Tour de France Stage 5: Mark Cavendish Takes Record-Breaking 35th Win

Defying the odds, the Manx Missile becomes the most successful stage winner in Tour de France history. 


Stage winner: Mark Cavendish (Astana Qazaqstan)
Race leader: 
Tadej Pogačar (UAE Team Emirates)

Mark Cavendish has more Tour de France stage wins than any other man in history.

Nearly a year to the day after he abandoned what was supposed to be his final Tour de France, nearly a year and two days from the moment that almost was, the Manx Missile did exactly what he set out to do, exactly what his team was built to do. He won a sprint stage in the Tour de France, the thirty-fifth of his career.

And it wasn’t particularly close.

“I’m in disbelief. We’ve done it,” Cavendish said after the race.

Mark Cavendish on the podium after winning stage 5 of the 2024 Tour de France
Photo: A.S.O./Jonathan Biche

Soon after, the week’s other history maker, Biniam Girmay, interrupted the interview to wrap Cavendish in a big hug.

“The team took a gamble,” he added, commenting on his choice to return to racing for another shot at the record. “How we built the team, the equipment, every little detail has been put toward today.”

In breaking the record, thirty-nine-year-old Cavendish became the second-oldest rider ever to win a Tour de France stage. Pino Cerami won 1963’s ninth stage at forty-one years old.

READ MORE: Can Mark Cavendish Catch (And Pass) Eddy Merckx

After a brutal first week that featured a first day with 12,000 metres of climbing and a proper mountain stage that included the Col du Galibier, Wednesday provided a bit of respite for everyone, viewers included.

The second flat stage of this year’s Tour de France, Stage 5, stretched over 177.4 kilometres. From the start in Saint-Jean-De-Maurienne to the finish in Saint-Vulbas, the stage sloped gently downward, losing a total of 282 metres of elevation from beginning to end. However, the day did include a pair of category 4 climbs: the 1.5-kilometre, 4.3% Côte du Cheval Blanc, and the 3-kilometre, 4.8-percent Côte de Lhuis, neither of which made this anything but a sprint stage.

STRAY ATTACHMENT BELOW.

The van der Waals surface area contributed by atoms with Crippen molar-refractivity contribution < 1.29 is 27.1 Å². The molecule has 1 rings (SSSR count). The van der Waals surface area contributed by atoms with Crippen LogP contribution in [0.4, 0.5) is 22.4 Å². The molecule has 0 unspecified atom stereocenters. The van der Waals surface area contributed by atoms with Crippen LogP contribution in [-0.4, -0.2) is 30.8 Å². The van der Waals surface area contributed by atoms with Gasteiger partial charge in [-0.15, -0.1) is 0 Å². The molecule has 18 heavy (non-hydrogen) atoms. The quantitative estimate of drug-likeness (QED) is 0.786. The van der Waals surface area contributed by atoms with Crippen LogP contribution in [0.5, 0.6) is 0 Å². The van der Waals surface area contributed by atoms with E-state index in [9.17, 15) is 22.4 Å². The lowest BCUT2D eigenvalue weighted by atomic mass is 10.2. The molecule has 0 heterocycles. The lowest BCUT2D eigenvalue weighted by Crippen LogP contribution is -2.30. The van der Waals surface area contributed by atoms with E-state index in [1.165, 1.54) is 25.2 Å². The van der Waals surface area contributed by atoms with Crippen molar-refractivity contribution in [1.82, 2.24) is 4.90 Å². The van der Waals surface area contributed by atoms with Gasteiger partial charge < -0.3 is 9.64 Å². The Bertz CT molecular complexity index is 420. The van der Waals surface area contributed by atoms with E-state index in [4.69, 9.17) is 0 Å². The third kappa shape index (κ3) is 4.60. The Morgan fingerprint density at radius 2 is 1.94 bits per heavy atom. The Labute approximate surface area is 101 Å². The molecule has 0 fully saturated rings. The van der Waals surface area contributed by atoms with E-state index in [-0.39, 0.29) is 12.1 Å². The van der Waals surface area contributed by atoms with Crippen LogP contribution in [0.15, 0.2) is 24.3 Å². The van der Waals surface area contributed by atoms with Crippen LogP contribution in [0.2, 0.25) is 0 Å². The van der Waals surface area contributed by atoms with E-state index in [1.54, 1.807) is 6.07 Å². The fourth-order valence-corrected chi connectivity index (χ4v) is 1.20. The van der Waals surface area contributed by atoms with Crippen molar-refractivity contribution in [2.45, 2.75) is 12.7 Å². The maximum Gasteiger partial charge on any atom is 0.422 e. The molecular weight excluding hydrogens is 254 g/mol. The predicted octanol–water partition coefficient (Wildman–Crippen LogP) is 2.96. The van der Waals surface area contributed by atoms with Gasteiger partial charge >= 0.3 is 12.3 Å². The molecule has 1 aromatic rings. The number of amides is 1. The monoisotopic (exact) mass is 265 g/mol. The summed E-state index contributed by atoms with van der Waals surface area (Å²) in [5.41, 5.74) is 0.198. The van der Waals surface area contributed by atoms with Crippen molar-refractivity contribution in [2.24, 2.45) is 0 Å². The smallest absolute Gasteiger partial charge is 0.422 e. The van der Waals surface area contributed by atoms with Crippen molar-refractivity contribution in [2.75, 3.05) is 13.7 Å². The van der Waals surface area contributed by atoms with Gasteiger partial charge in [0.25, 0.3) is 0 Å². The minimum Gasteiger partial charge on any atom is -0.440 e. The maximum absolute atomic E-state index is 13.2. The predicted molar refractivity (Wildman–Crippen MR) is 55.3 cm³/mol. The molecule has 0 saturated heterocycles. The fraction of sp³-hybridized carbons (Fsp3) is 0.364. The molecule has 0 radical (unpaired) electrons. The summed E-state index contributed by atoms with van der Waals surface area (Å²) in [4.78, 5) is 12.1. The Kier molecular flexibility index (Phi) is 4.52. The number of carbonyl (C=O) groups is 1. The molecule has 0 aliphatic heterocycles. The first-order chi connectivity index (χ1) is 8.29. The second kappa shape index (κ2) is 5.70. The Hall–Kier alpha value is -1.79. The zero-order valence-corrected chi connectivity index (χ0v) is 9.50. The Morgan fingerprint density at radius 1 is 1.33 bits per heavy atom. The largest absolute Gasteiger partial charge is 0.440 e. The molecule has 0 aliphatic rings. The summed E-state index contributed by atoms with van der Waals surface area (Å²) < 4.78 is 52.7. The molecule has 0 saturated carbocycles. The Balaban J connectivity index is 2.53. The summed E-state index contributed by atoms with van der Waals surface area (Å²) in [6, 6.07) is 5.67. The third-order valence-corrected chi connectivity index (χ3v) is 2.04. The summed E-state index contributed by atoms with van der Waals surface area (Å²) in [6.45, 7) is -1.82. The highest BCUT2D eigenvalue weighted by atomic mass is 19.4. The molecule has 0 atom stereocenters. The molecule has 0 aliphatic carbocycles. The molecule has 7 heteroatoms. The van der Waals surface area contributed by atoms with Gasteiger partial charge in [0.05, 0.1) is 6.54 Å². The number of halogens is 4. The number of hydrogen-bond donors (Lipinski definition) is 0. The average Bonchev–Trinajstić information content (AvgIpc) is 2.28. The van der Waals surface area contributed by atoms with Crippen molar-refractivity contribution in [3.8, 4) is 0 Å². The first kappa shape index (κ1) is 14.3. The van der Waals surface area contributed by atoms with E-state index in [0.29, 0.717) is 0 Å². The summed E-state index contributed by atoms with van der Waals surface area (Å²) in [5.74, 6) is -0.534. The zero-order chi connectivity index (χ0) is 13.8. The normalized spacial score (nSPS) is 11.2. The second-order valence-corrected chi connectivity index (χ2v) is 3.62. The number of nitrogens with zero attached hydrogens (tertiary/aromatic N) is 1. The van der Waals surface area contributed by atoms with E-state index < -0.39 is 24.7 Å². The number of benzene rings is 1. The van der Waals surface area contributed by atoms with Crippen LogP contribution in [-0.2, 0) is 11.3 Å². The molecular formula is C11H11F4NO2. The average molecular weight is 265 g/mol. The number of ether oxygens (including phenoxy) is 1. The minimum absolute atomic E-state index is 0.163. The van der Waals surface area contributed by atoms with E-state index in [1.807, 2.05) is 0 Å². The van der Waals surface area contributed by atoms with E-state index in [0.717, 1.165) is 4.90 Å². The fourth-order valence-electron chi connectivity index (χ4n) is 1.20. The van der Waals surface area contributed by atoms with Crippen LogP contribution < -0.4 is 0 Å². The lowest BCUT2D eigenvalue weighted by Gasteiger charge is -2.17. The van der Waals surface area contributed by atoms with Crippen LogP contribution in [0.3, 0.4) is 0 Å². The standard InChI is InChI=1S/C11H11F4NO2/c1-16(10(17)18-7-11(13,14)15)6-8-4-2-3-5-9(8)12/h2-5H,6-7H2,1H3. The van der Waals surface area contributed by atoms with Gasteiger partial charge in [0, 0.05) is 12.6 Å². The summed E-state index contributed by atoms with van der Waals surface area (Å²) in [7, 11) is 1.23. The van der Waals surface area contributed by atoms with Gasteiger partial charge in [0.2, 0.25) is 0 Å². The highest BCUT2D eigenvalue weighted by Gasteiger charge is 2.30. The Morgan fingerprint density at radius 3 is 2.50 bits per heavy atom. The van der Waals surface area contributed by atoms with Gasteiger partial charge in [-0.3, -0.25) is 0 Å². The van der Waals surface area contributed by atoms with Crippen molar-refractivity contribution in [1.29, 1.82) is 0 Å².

Riders at the 2024 Tour de France
Photo: A.S.O./Charly Lopez

Nonetheless, Groupama-FDJ’s Clément Russo and TotalEnergies’ Mattéo Vercher spent most of the day off the front, hovering around two and a half minutes clear of the peloton in a breakaway that kicked off in km thirty.

Current yellow jersey Tadej Pogačar had a close call with just under sixty kilometres to go, as he narrowly avoided crashing directly into a median. However, his evasive move caused a small pile-up behind him, taking down a few Movistar riders, a Lott-Dstny man, and Bahrain Victorious’ Pello Bilbao. Luckily, no one appeared to suffer any race-altering injuries.

A few kms later, just after the peloton crossed the line for the day’s intermediate sprint, a light rain started to fall, the slick roads caused teams to get a bit more anxious and eager than they normally might during the initial setup of their leadout trains.

As the rain fell, however, the area around the finish line remained dry.

Shortly after the day’s second climb started, Russo and Vercher were swallowed up by the peloton.

A few kilometres later, another median resulted in another crash. Like the first, this one was small, only collecting Visma-Lease a Bike’s Christophe Laporte, who quickly rode off without incident and got back on the peloton a few moments later.

The final few kilometres of the day took a pair of hard right-hand turns, all inside the ever-shifting time barrier (today, it was moved to the 4km mark rather than 3km), after which everyone is awarded the same time. The peloton crossed under the 4k-to-go banner at a blazing sixty-eight km per hour.

Jasper Philipsen’s Alpecin-Deceuninck team charged first, with one-and-a-half km to go. Still, Mark Cavendish’s Astana Qazaqstan squad quickly snuffed out their move, who played the final ten kilometres to absolute perfection. However, Astana’s train was forced to break up a bit as the final metres ticked down, and Cavendish appeared stuck in the middle. However, thirty-four stage wins will teach you how to muscle your way out of a sticky situation and how to freelance, which Cav has been doing better than anyone for years.

With just a bit of daylight, Cavendish left Philipsen’s wheel, charged to the front, took a lead he wouldn’t relinquish, and crossed the line with both hands raised in an image that will live in cycling history forever.

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